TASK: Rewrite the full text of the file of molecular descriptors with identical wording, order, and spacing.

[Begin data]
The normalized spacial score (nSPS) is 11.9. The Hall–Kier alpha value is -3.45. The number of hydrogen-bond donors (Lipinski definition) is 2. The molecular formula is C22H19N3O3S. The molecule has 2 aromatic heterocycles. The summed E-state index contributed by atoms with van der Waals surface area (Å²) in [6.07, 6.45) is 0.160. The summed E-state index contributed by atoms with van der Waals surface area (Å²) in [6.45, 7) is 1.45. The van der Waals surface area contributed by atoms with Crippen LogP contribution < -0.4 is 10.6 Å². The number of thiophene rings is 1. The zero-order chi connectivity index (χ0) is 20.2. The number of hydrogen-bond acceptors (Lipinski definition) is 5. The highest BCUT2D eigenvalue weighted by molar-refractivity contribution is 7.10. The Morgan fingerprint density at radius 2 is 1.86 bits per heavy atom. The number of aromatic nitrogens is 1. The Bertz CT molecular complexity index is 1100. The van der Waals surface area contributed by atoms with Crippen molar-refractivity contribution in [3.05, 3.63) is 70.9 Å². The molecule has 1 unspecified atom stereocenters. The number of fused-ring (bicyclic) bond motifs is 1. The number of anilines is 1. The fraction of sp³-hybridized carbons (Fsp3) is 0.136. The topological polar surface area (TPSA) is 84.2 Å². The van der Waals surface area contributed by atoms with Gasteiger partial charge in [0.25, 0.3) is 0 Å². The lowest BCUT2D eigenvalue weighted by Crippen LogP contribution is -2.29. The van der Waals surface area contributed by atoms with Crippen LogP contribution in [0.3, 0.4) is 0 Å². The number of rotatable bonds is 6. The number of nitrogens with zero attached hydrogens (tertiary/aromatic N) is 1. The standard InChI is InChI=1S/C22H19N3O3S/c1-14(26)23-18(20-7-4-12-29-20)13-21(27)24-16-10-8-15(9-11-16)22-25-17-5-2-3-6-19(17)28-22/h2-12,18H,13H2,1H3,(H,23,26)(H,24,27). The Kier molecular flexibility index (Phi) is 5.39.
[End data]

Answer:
The normalized spacial score (nSPS) is 11.9. The Hall–Kier alpha value is -3.45. The number of hydrogen-bond donors (Lipinski definition) is 2. The molecular formula is C22H19N3O3S. The molecule has 2 aromatic heterocycles. The summed E-state index contributed by atoms with van der Waals surface area (Å²) in [6.07, 6.45) is 0.160. The summed E-state index contributed by atoms with van der Waals surface area (Å²) in [6.45, 7) is 1.45. The van der Waals surface area contributed by atoms with Crippen LogP contribution < -0.4 is 10.6 Å². The number of thiophene rings is 1. The zero-order chi connectivity index (χ0) is 20.2. The number of hydrogen-bond acceptors (Lipinski definition) is 5. The highest BCUT2D eigenvalue weighted by molar-refractivity contribution is 7.10. The Morgan fingerprint density at radius 2 is 1.86 bits per heavy atom. The number of aromatic nitrogens is 1. The Bertz CT molecular complexity index is 1100. The van der Waals surface area contributed by atoms with Crippen molar-refractivity contribution in [3.05, 3.63) is 70.9 Å². The molecule has 1 unspecified atom stereocenters. The number of fused-ring (bicyclic) bond motifs is 1. The number of anilines is 1. The fraction of sp³-hybridized carbons (Fsp3) is 0.136. The topological polar surface area (TPSA) is 84.2 Å². The van der Waals surface area contributed by atoms with Gasteiger partial charge in [0.25, 0.3) is 0 Å². The lowest BCUT2D eigenvalue weighted by Crippen LogP contribution is -2.29. The van der Waals surface area contributed by atoms with Crippen LogP contribution in [0.3, 0.4) is 0 Å². The number of rotatable bonds is 6. The number of nitrogens with zero attached hydrogens (tertiary/aromatic N) is 1. The standard InChI is InChI=1S/C22H19N3O3S/c1-14(26)23-18(20-7-4-12-29-20)13-21(27)24-16-10-8-15(9-11-16)22-25-17-5-2-3-6-19(17)28-22/h2-12,18H,13H2,1H3,(H,23,26)(H,24,27). The Kier molecular flexibility index (Phi) is 5.39.